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Urology. 1997 Jul;50(1):100-5.

Prognostic significance of detection of prostate-specific antigen transcripts in the peripheral blood of patients with metastatic androgen-independent prostatic carcinoma.

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Memorial Sloan-Kettering Cancer Center, New York, New York 10021, USA.



To evaluate the prognostic significance of reverse transcriptase polymerase chain reaction (RT PCR) detection of prostate-specific antigen (PSA) mRNA in relation to survival in patients with metastatic androgen-independent prostatic carcinoma (AIPC).


Peripheral blood from 122 men (64 from Memorial Sloan-Kettering Cancer Center [MSKCC] and 58 from the Dana Farber Cancer Institute [DFCI]) with metastatic (Stage D2) AIPC was analyzed for PSA mRNA using RT PCR. Forty-one controls without prostatic carcinoma were also evaluated.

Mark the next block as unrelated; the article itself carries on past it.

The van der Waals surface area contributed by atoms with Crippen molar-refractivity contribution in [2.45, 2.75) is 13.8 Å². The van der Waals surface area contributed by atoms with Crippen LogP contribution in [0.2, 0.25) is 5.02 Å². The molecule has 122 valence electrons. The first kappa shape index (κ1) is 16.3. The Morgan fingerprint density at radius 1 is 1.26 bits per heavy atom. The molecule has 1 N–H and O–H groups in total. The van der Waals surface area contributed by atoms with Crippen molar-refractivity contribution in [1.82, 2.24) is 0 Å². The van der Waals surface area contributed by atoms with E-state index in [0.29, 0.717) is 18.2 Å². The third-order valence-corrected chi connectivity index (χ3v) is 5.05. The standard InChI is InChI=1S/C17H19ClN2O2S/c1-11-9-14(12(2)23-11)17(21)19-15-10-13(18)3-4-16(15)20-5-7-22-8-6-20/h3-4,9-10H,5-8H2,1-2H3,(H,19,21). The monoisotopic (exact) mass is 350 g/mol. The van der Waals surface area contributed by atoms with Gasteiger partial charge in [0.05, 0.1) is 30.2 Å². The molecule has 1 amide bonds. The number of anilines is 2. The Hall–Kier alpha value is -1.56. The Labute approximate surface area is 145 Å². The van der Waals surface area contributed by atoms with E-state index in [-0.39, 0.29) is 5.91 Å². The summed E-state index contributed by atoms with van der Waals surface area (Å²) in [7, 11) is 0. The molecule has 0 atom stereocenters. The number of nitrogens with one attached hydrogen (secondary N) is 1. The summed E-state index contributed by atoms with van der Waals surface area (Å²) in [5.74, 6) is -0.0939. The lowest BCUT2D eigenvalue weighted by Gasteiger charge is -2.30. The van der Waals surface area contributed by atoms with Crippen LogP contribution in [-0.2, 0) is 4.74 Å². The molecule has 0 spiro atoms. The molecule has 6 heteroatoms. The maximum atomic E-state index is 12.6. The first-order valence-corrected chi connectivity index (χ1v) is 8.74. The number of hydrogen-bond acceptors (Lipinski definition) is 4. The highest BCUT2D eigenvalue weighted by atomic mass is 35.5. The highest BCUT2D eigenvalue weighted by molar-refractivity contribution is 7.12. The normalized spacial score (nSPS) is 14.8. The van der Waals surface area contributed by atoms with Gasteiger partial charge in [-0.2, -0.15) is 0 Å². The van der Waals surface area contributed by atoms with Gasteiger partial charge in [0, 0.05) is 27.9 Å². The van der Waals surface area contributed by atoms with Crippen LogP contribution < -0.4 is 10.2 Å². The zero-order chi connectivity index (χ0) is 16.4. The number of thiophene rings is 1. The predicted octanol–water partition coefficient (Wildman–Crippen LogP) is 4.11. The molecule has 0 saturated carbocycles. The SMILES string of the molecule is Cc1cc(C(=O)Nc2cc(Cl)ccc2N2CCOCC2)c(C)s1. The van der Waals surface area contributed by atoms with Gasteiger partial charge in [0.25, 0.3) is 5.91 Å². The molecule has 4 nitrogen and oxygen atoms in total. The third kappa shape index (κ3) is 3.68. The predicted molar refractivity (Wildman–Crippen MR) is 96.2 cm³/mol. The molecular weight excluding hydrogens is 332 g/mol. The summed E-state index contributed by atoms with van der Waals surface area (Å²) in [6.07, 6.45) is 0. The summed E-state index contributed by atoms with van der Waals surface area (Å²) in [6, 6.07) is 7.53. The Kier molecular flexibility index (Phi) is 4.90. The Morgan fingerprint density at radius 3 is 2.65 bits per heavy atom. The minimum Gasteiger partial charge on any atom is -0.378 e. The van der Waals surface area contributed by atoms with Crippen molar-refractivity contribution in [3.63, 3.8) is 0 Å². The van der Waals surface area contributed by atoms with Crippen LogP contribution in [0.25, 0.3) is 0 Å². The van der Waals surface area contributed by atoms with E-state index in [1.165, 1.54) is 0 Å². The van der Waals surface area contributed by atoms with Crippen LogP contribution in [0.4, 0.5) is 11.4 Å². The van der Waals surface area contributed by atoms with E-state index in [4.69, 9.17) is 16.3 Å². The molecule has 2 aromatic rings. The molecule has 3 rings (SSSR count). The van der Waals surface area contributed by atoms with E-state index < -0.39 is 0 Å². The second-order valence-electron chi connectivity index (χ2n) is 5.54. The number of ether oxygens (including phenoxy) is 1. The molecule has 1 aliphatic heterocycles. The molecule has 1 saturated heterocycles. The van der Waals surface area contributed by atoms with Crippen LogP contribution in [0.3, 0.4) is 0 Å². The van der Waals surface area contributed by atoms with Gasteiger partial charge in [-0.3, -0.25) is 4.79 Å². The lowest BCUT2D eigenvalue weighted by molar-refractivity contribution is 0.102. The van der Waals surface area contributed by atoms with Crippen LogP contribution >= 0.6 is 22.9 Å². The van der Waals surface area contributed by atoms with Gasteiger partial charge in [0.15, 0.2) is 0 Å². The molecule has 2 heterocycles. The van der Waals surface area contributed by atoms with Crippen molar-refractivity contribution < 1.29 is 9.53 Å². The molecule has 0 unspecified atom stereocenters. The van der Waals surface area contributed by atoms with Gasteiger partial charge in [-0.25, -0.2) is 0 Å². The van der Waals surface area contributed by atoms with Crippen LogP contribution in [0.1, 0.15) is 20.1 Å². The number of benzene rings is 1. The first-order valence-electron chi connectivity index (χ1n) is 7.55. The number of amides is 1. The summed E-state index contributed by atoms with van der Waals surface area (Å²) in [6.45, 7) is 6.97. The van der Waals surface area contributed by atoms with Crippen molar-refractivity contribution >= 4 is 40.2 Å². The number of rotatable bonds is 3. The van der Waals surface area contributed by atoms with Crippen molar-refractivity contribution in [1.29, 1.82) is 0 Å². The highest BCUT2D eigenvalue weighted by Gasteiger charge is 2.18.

RT PCR positivity for PSA mRNA was present in 24 of the 64 (38%) patients seen at MSKCC and in 26 of the 58 (45%) patients followed at DFCI. All control individuals were PSA PCR negative. There was a significant correlation between RT PCR positivity and decreased survival in each of the Memorial and Dana Farber population (P = 0.028 and 0.039, respectively). Serum PSA (at time of blood collection for PCR) was not predictive of survival as a continuous variable in the MSKCC [P = 0.31] and the DFCI (P = 0.09) groups. RT PCR for PSA mRNA was found to be independent from and superior to serum PSA in predicting survival in both the MSKCC and DFCI populations (P = 0.048 and P = 0.027, respectively).


The detection of PSA mRNA in the peripheral blood by RT PCR is a predictor of survival in patients with metastatic AIPC, and PCR is superior to a single serum PSA measurement. Further studies are needed to test the value of this factor in comparison to and coupled with other prognostic parameters.

[Indexed for MEDLINE]

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